It's been a busy couple of weeks, huh?The machinations of the Trade Deadline are in high gear with only four days left before July 31. Some notable prospects have already moved to new organizations -- so many so that it's possible to sit down and create a list of the
It's been a busy couple of weeks, huh?
The machinations of the Trade Deadline are in high gear with only four days left before July 31. Some notable prospects have already moved to new organizations -- so many so that it's possible to sit down and create a list of the top 10 prospects who've been dealt through the first 26 days of July. In fact, that's exactly what this Toolshed does. Of course, with a few days left before the ball drops on the 2018 deadline, this ranking is subject to change, but with so much high-profile activity already, the opportunity has arisen to rank this talent and take a look at where they stand in their new systems. Plus, it's going to be really hard to beat the guy at No. 1...
1. Francisco Mejía, catcher, Padres -- The Indians paid a high price when they moved MLB.com's No. 21 overall prospect to the Padres for relievers Brad Hand and Adam Cimber. A lot of that had to do with how controllable those two Major Leaguers are, but when you look at the trade through the stark terms of San Diego acquiring one Minor Leaguer in exchange for two Major Leaguers, it tells you how valuable the 22-year-old switch hitter truly is on today's market. He's an easy plus hitter and was starting to really show that again at Triple-A Columbus before the trade. After Mejia had stints in the outfield and at third base, rebuilding San Diego has said it expects him to be a full-time catcher going forward, and he could easily be a top-five offensive backstop when he moves to the Majors full-time. His receiving still needs a lot of work, but he's got the plus arm to provide at least some value behind the plate. Mejia ranks behind only Fernando Tatis Jr. and MacKenzie Gore in his new system.
2. Yusniel Díaz, outfielder, Orioles -- Were the Dodgers selling high or did the Orioles really pick up a potential five-tool outfielder in the Manny Machado deal? Time will tell. But there's no doubt Diaz's stock has risen this season, and it was clear why at the Futures Game, where he hit two homers for the World team. MLB.com's No. 57 overall prospect has batted .296/.411/.446 with six homers and eight steals in 65 games at Double-A this season. Although the power numbers may not jump out there, he has shown an ability to hit to all fields, and the 21-year-old could continue to grow in that department as he matures. He has split his time between center and right field this season but is more likely ticketed for a corner, particularly right, where his arm could be of more value. If it all clicks, there's an impressive regular here whom Baltimore could rely on for years to come. But after two average seasons in the California League in 2016 and 2017, Diaz will have to show this year's improvements are for real.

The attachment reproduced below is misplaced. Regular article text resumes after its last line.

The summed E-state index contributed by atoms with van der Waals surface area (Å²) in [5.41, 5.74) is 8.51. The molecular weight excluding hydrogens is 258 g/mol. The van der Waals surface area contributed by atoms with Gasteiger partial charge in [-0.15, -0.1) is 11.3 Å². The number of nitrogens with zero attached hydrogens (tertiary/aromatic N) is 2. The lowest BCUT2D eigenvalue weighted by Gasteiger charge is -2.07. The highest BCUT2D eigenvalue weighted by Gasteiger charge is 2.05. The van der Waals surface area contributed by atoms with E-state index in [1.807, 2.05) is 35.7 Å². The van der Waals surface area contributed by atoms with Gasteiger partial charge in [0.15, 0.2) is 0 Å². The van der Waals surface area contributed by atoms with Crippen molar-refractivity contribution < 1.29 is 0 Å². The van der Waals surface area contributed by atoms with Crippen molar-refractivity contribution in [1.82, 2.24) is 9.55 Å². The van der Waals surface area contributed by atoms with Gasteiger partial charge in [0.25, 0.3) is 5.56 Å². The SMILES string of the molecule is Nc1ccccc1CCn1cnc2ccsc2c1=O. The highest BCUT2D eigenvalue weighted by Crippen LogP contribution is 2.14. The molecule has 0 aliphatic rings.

3. Dillon Tate, right-handed starter, Orioles -- This is the second July trade Tate has been involved in, and it's pretty safe to say that his stock is much higher this time around. After the Rangers took him fourth overall in 2015, the former UC Santa Barbara righty saw his velocity drop because of a change in his mechanics. The Yankees got him in 2016 for a rental of Carlos Beltran and almost immediately tried to get him back to his athletic college days. The move worked wonders as Tate was back in the low-to-mid-90s and at times during his days in pinstripes showing an above-average slider and changeup. He's helped his case for sticking as a starter by posting a 3.38 ERA and 1.11 WHIP with 75 strikeouts and 25 walks in 82 2/3 innings at Double-A this season. The possibility of three above-average offerings will always give Tate the potential to be a mid-rotation starter, but if he can't miss bats or find his command consistently with those pitches, it could be an easy move to the bullpen for him. Still, his ceiling is perhaps higher than any other pitcher's on this list.
4. Jalen Beeks, left-handed starter, Rays -- The newest Tampa Bay left-hander earns his spot here because he's arguably been the most dominant Triple-A arm in the game this season. Beeks leads all pitchers at the level with a 33 percent strikeout rate and 3.04 FIP through 87 1/3 innings during his time at Pawtucket. He struggled mightily in two Major League looks (nine earned runs in 6 1/3 innings), but the Rays seem willing to give him a new shot at a big league life with an immediate move back to The Show. The 25-year-old left-hander has made a big jump with his cutter, which has helped him pick up strikeouts, while his fastball, curveball and changeup can all be solid options. There's the makings of a backend starter here, and even if that doesn't work out, Tampa Bay should make use of him as a long man in their bullpen experimentation. That's a solid get from a division rival for a couple months of Nathan Eovaldi. who is a free agent this offseason.
4. Kodi Medeiros, left-handed starter, White Sox -- Like the Rays, the White Sox already had a pretty deep system. They got a little deeper by adding Medeiros from the Brewers in exchange for closer Joakim Soria. The 12th overall pick in the 2014 Draft is in the middle of his best Minor League season yet with a 3.14 ERA, 107 strikeouts and 45 walks in 103 1/3 innings at Double-A. His arm action coming from a three-quarters slot can look violent at times, and that, combined with some rough control over the years, have led many to believe his future is in the bullpen. However, he's shown a low-90s fastball and a plus slider, and those two have combined to help him post his highest-ever strikeout rate with a full-season affiliate, so there's hope he could stick in a rotation. Medeiros is already in the discussion to be Chicago's best left-handed pitching prospect (2018 third-rounder Konnor Pilkington is his competition) and he could win that argument with a solid first few weeks in the new system.